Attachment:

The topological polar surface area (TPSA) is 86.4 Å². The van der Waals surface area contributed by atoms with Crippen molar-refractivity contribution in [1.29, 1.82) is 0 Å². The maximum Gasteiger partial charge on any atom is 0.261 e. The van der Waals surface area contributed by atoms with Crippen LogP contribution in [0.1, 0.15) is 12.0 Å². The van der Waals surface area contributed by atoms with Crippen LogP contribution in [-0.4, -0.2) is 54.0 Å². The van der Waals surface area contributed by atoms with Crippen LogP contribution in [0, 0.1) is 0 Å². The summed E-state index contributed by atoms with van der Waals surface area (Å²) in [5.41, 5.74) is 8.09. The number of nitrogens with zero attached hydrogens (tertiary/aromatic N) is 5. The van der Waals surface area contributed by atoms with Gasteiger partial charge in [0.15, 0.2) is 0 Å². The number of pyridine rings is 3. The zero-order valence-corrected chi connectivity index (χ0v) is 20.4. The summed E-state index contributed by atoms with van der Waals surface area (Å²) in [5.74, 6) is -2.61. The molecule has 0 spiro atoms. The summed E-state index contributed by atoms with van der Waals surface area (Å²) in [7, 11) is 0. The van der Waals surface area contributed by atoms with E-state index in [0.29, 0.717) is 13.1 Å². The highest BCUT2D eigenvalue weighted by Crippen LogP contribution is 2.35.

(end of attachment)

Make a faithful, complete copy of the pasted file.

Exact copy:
The topological polar surface area (TPSA) is 86.4 Å². The van der Waals surface area contributed by atoms with Crippen molar-refractivity contribution in [1.29, 1.82) is 0 Å². The maximum Gasteiger partial charge on any atom is 0.261 e. The van der Waals surface area contributed by atoms with Crippen LogP contribution in [0.1, 0.15) is 12.0 Å². The van der Waals surface area contributed by atoms with Crippen LogP contribution in [-0.4, -0.2) is 54.0 Å². The van der Waals surface area contributed by atoms with Crippen LogP contribution in [0, 0.1) is 0 Å². The summed E-state index contributed by atoms with van der Waals surface area (Å²) in [5.41, 5.74) is 8.09. The number of nitrogens with zero attached hydrogens (tertiary/aromatic N) is 5. The van der Waals surface area contributed by atoms with Gasteiger partial charge in [0.15, 0.2) is 0 Å². The number of pyridine rings is 3. The zero-order valence-corrected chi connectivity index (χ0v) is 20.4. The summed E-state index contributed by atoms with van der Waals surface area (Å²) in [5.74, 6) is -2.61. The molecule has 0 spiro atoms. The summed E-state index contributed by atoms with van der Waals surface area (Å²) in [7, 11) is 0. The van der Waals surface area contributed by atoms with E-state index in [0.29, 0.717) is 13.1 Å². The highest BCUT2D eigenvalue weighted by Crippen LogP contribution is 2.35.